Enteral and Parenteral Nutrition Support for Adults with Cancer
Why might a person with cancer need nutrition support?
Cancer and cancer treatment can make it hard to eat well and have a healthy diet. Some people with cancer find that they don't get hungry and just don't feel like eating.
Sometimes the cancer itself can cause changes that make a person unable to get the nutrients they need. For instance, tumors can block or damage any part of the gastrointestinal system (digestive system). This system of tubes and organs goes from the mouth to the anus. It breaks down and takes nutrients out of the foods and liquids you take in to keep your body healthy.
Cancer treatment can also cause side effects that make it hard to eat and drink enough to get the nutrients the body needs. Some of these side effects include pain, tiredness, mouth sores, swallowing problems, diarrhea, and vomiting.
There are many treatments that can be used to treat problems that affect nutrition. And nutritional counseling with a registered dietitian can help a lot of people. But sometimes, extra help is needed.
What is enteral nutrition support?
Enteral nutrition is a type of feeding that uses a person's gastrointestinal tract (gut), but it bypasses the mouth and the need to swallow. It might also be called a tube feeding.
If needed for only a few weeks, a nasogastric (NG) tube might be used. This thin tube is put in through the nose and ends in the stomach. Sometimes, feedings may need to be given for a longer time. A percutaneous endoscopic gastrostomy (PEG) tube is then used. This is a tube that's put in during surgery. It goes through the skin over the stomach and ends in the stomach. Another option is a J-tube (for jejunostomy). It's much the same as a PEG tube. But it ends in the small intestine.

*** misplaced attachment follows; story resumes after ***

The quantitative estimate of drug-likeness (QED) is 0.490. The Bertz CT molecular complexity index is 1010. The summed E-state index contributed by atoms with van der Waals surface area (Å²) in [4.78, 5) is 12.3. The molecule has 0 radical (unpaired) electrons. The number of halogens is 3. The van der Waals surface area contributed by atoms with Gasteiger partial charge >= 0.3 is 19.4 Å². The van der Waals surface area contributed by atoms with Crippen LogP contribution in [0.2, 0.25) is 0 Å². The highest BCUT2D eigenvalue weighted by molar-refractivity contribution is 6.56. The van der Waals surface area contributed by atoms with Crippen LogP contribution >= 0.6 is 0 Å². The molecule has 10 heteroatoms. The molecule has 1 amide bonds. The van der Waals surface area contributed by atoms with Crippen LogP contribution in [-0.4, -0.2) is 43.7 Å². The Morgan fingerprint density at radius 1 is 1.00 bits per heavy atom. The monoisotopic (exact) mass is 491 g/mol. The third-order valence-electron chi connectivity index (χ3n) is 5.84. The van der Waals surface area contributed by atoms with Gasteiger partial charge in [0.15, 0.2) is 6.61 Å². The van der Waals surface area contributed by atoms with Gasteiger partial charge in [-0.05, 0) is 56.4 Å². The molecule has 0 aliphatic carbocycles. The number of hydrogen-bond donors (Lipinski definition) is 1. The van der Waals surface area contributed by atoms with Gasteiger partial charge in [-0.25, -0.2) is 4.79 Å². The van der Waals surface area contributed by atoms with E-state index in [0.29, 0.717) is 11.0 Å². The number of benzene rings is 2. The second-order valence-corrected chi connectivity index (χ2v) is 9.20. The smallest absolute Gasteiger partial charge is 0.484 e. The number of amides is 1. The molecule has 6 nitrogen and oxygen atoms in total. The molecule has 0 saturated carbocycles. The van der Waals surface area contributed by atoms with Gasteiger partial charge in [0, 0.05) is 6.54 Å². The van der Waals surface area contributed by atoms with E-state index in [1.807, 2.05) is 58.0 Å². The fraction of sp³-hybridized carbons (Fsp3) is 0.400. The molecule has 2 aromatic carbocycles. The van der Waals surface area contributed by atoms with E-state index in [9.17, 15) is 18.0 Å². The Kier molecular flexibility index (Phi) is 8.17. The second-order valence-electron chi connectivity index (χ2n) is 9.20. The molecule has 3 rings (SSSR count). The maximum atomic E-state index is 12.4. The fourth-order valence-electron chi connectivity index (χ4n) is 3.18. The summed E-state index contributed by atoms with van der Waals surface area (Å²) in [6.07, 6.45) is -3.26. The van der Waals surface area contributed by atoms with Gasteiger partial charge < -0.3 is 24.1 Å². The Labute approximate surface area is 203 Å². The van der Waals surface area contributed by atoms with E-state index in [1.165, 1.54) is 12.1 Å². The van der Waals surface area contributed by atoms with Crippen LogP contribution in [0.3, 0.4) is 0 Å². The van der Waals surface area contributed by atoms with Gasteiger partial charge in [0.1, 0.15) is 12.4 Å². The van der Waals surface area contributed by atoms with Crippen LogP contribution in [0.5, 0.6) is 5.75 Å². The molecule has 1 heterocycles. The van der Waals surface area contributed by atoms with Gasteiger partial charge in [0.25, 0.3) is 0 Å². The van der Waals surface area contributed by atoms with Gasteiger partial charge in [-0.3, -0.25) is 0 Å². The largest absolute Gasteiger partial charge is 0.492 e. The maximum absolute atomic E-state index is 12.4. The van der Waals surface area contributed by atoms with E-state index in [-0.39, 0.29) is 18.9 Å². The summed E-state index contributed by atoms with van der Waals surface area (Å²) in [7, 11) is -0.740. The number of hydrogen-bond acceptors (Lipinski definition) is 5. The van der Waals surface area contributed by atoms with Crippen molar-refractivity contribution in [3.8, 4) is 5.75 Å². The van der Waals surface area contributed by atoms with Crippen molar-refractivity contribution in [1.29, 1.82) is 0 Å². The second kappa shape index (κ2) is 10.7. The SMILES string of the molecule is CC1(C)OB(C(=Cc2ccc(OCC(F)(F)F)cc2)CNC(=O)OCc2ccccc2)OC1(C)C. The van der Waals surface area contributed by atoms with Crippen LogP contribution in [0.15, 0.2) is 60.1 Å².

Feeding tubes like these may be needed for a short or long time. Your healthcare provider or registered dietitian will talk with you about these choices if you need help to maintain your nutritional status during your cancer treatment.
What is parenteral nutrition support?
Parenteral nutrition is put in through a vein and goes right into the blood. Sometimes people need total parenteral nutrition (TPN) to help meet their nutritional need during treatment.
TPN is a special mixture of sugar, protein, fat, vitamins, and minerals. It is given through an intravenous (IV) line into the blood. This is called intravenous feedings. A central venous catheter is used to give TPN. This thin, soft tube is put into a large vein and can stay in for a long period of time.
TPN gives needed nutrients when someone cannot take in food by mouth, isn't absorbing nutrients in the gut, or needs bowel rest. TPN is often taken in continuously over several hours of the day. It might be needed for months or longer.